England Women v India Women, 1st ODI, Lord's

Taylor's best leads England canter

Andrew McGlashan at Lord's

August 14, 2006

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England 253 for 3 (Claire Taylor 156*, Newton 51) beat India 153 for 7 (Raj 59) by 100 runs
Scorecard



Claire Taylor produced an outstanding display at Lord's as she hit an unbeaten 156 © Will Luke
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Claire Taylor was one of only two players to have survived England's five-year gap between Lord's appearances and ensured it was a return to remember with a career-best 156 in a crushing 100-run win against India. She shared two century partnerships to launch England to 253 for 3, then the bowling attack never allowed India to break free with a highly disciplined performance.

Taylor was outstanding and became the first English woman to score a century at Lord's, and only the second international player following Lisa Keightley's ton for Australia in 1998. It was a continuation of her fine form, which brought a hundred during the Test match at Leicester, and she made India pay for dropping her on 13 and 19.

To have any chance of chasing down the target, India needed a solid base to launch from but that hope vanished with incisive new-ball bursts from Katherine Brunt and Jenny Gunn. At 21 for 3 there was no way back despite the battling effort of their skipper, Mithali Raj, who proved the only significant contributions in India's limp chase.

They had started well after steady rain delayed play for two hours and claimed the vital early wicket of Charlotte Edwards in the third over, run out by Amita Sharma's direct hit from square leg. Sharma and Jhulan Goswami were making the new ball swing and seam in the overcast conditions and Taylor had her two slices of luck within six runs of each other; chances to mid-on and midwicket. It was the second mistake that left the crowd gasping as Taylor lofted an attempted sweep but Reema Malhotra dropped a regulation chance despite having three grabs at it.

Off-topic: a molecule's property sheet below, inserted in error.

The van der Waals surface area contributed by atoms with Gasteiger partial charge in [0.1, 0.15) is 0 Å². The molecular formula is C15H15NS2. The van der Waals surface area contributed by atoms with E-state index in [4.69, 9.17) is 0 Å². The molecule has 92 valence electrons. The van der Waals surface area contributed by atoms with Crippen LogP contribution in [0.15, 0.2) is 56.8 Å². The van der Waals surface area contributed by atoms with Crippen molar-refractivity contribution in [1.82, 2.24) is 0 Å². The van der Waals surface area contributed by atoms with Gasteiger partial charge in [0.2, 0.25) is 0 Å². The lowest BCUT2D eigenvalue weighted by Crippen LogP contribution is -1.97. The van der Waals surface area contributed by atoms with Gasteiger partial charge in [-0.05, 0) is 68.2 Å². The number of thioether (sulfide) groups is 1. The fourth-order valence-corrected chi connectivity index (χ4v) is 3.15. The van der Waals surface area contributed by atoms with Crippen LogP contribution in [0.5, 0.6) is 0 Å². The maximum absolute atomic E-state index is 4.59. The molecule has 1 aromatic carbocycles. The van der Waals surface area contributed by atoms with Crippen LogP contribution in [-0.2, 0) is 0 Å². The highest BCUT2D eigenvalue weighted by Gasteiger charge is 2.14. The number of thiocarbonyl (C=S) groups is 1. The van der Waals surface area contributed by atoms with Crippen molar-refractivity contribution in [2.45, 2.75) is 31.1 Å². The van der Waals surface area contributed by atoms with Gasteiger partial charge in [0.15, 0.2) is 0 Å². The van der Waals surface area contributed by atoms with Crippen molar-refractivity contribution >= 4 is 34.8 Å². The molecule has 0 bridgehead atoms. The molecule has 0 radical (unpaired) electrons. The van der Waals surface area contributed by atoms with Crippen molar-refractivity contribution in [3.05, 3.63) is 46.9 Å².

However, Taylor still had to make the mistakes count and set about building on her reprieves. Newton was the ideal partner and they were both quick to rotate the strike, pushing the Indian fielders to their limits. Newton's fifty came off 91 balls before India made their second breakthrough, also via the run-out route, when Anjum Chopra produced a sharp piece of fielding from inside the fielding circle.

But there was no stopping Taylor as her century came from 110 balls and brought a standing ovation from the well-populated Grandstand plus a jubilant England balcony. Taylor scored an unbeaten half-century five years ago against Australia but this time it was double the joy.



Laura Newton hit 51 and added 123 with Claire Taylor © Will Luke
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With the pressure of three figures off her back, Taylor raced past her previous one-day best of 137. Gunn offered useful support, but such was Taylor's dominance that her contribution barely registered in a third-wicket stand of 127. The 200 came up in the 42nd over and England really went for the charge in the final six overs, adding 53 runs as Taylor continued to thrill the crowd.

England transferred their intensity with the bat into their performance with the ball as Brunt and Gunn gave nothing away. India knew they had to keep on top of a tough asking rate and that pressure showed in some of their shot selection. Gunn made the first breakthrough, when Rumeli Dhar drove a firm catch to Beth Morgan at cover, then Sulakshana Naik, the wicketkeeper, skied a catch to her opposite number Sarah Taylor who collected her first dismissal on debut. At 11 for 2 the warning signs were starting to show and they were flashing brightly when Chopra slapped a short ball from Brunt to square-leg.

Even though they had three key wickets in the bag, England remained focused and the fielding was significantly sharper than the Indians. Players threw themselves around to save every single and Isa Guha benefited from the suffocating effect when Hemlata Kala played round a straight one. Edwards brought on her spinners, including Newton who has spent the summer developing her offspin, and the Indians found them equally difficult to score off.

Raj refused to throw her wicket away but her team had long since consigned themselves to just batting out time. She had the satisfaction of a Lord's half-century but there was no chance of her stealing the limelight from Taylor's earlier effort. The women, as with the men, suffered a poor one-day series in India during the winter, going down 4-1. On home soil they want to hand back some of that punishment and couldn't have started more emphatically.

Andrew McGlashan is editorial assistant of Cricinfo

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Andrew McGlashan Assistant Editor Andrew arrived at ESPNcricinfo via Manchester and Cape Town, after finding the assistant editor at a weak moment as he watched England's batting collapse in the Newlands Test. Andrew began his cricket writing as a freelance covering Lancashire during 2004 when they were relegated in the County Championship. In fact, they were top of the table when he began reporting on them but things went dramatically downhill. He likes to let people know that he is a supporter of county cricket, a fact his colleagues will testify to and bemoan in equal quantities.
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